Poor Little (Formerly) Rich Us

Whether or not we’re actually on the brink of collapse, as newspaper headlines suggest, it’s pretty clear that—for our generation, at least—the days of dizzy abundance are done for. Even before the financial debacle's culmination in the past few weeks, very obvious warning signs had been piling up for quite some time, particularly in cities. Consider the sordid impasse of authorities faced with post-industrial, post-conflict, and post-disaster displacements; the thoughtless oohs and ahs sputtered at the urban fireworks extravaganzas of Dubai, olympic Beijing and other undemocratic, environmentally reckless city-building enterprises; the debunking of the creative city, the downtown renaissance or countless other urbanity-as-lifestyle jingles; the proliferation of substandard living conditions in the global slums rivaled by the proliferation of paranoid securitization measures in the global capitals; the spurious urbanisms of the Third-meets-First world crash sites; the brand new urban wastelands of foreclosed properties, ghost resort towns, or the aborted new economy's boomed and busted office clusters.

All of these factors add up to an eerily coherent landscape of failure, a probable breeding ground for a new urban—or afterurbanculture of poverty. Before getting into the details of what this actually means, we should recognize that we're not talking about the heavily mediatized, teary-eyed, dried-snot, food-stamp, dollar-a-day, We-Are-the-World concept of poverty, a sentimental and distorted view that considers destitution an exotic and rectifiable predicament. We need to see ourselves as part of the flaw. Failure isn’t always unintentional or accidental, and doesn’t necessarily call for immediate, direct or self-evident “corrective” measures.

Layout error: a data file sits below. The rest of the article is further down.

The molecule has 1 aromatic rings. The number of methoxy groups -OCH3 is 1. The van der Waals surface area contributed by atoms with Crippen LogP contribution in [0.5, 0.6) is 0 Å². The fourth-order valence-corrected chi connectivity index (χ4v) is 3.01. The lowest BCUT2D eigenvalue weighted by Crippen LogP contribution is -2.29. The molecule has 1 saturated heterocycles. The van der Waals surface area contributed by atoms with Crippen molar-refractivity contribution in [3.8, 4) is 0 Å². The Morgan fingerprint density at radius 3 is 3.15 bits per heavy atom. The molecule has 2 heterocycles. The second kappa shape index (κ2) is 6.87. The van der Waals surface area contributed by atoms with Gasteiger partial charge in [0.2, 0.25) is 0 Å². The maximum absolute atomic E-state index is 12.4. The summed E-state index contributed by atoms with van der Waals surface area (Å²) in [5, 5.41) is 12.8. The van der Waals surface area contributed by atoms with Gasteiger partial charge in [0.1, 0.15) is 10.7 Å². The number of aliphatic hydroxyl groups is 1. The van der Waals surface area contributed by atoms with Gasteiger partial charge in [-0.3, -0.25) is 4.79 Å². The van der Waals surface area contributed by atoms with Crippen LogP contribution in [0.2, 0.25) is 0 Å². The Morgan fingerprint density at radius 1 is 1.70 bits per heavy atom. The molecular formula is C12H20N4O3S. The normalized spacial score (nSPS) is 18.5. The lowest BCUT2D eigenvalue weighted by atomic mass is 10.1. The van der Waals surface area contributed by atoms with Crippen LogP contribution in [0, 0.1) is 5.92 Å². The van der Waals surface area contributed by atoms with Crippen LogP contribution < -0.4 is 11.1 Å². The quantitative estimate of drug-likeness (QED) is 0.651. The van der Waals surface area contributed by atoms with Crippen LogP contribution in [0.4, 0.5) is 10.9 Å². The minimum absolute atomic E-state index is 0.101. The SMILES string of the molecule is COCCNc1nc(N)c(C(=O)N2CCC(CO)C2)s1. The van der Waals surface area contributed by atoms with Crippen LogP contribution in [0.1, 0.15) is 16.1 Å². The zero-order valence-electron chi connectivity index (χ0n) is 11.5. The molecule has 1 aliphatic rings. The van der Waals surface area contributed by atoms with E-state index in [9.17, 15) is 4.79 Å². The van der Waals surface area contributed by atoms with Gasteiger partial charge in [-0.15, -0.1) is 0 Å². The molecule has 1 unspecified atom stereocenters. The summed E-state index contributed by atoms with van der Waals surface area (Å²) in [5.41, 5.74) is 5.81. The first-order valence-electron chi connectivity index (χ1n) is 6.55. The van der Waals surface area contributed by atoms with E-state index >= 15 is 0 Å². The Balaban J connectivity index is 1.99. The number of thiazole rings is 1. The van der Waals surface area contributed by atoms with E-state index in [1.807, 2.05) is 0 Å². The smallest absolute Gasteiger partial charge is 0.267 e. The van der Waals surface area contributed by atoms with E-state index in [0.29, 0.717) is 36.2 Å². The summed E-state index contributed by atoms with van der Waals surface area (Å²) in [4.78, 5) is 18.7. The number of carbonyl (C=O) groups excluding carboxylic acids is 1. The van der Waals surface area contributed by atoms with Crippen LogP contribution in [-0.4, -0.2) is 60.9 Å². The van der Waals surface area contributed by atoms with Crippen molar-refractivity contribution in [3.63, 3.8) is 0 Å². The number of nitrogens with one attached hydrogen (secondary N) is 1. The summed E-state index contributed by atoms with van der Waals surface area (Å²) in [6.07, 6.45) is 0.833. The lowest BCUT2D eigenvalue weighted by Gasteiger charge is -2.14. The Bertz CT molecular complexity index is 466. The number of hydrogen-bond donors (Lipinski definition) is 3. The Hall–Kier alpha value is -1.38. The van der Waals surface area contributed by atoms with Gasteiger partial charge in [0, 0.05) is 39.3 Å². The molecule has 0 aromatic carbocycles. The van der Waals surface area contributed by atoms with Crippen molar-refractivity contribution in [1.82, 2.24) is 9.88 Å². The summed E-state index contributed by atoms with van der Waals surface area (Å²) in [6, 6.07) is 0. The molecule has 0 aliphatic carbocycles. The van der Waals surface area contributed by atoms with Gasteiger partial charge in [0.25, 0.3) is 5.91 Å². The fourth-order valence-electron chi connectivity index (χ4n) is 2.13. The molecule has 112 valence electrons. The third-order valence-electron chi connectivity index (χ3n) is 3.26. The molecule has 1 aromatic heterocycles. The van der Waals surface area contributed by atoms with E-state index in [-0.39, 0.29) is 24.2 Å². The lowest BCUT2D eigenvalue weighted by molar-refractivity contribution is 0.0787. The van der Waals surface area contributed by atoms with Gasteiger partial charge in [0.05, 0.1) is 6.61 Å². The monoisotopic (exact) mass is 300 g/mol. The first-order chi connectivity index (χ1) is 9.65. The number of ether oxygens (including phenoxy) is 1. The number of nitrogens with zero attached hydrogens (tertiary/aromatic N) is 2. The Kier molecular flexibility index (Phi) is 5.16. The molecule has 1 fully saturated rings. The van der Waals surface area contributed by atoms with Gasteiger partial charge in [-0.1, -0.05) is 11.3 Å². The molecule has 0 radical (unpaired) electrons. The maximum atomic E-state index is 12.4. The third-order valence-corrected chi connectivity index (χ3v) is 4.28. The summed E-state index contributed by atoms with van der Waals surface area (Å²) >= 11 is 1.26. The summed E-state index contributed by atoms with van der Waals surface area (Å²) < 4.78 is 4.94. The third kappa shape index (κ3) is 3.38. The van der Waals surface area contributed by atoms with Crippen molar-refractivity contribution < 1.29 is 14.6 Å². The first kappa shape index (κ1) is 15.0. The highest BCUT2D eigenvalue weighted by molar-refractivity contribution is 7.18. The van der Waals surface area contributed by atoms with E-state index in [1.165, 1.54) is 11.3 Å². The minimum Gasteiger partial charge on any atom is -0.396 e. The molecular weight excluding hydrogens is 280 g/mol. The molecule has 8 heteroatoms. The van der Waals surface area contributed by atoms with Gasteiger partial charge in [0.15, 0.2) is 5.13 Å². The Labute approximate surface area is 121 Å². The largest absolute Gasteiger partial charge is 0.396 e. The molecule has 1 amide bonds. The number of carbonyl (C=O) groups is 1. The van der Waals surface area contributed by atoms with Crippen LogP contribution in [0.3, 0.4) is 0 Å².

We have to overcome our inability to cultivate, maintain, and/or deploy the collective intelligence that cities are supposed to encourage. What are we really learning from cities? Trading planning for packaging and reducing policy to product placement? Taking to heart the Jenny-from-the-Block motto of "used to have a little and now have (or want to have) a lot"? Pushing a pop chart urbanism of annual top whatevers? We’re so concerned with making our cities “successful” that we forget how to make them smart.

It wouldn’t hurt to realize that many places usually considered urban mishaps are in fact closer to premature paradigms. These afterurban extremities have given us—for years, or decades even—a hint of things to come, of the obstacles and opportunities we’re only beginning to face and assume elsewhere. We have to refocus on contexts of shortage and conflict and understand how they work. A different kind of inventiveness is required here, one that faced with the worst makes the most out of the least. We should start taking cues from failed urbanisms, considering they're nothing more than a crude and intensified reflection of our own contradictory standards.

Soon enough we might be absorbed into a new culture of precariousness: one of raw self-preservation, struggle for access, and profound instability. If we do manage to revert from consumer society’s holy trinity of speed, excess, and waste (says Zygmunt Bauman) into a time of pause, scarcity, and smart reuse; understanding poverty as vital urban failure—a situation that reveals something about ourselves as opposed to something we can and should “resolve”—could be our best chance to identify and attack the overwhelming restrictions and challenges of these circumstances. Poverty usually goes hand in hand with realism, it disenchants, it brings forth the dirty workings of things. Failure is a sort of active reminder and hopefully—at the risk of sounding like some sort of perverted Pangloss here—a potent drive for change.

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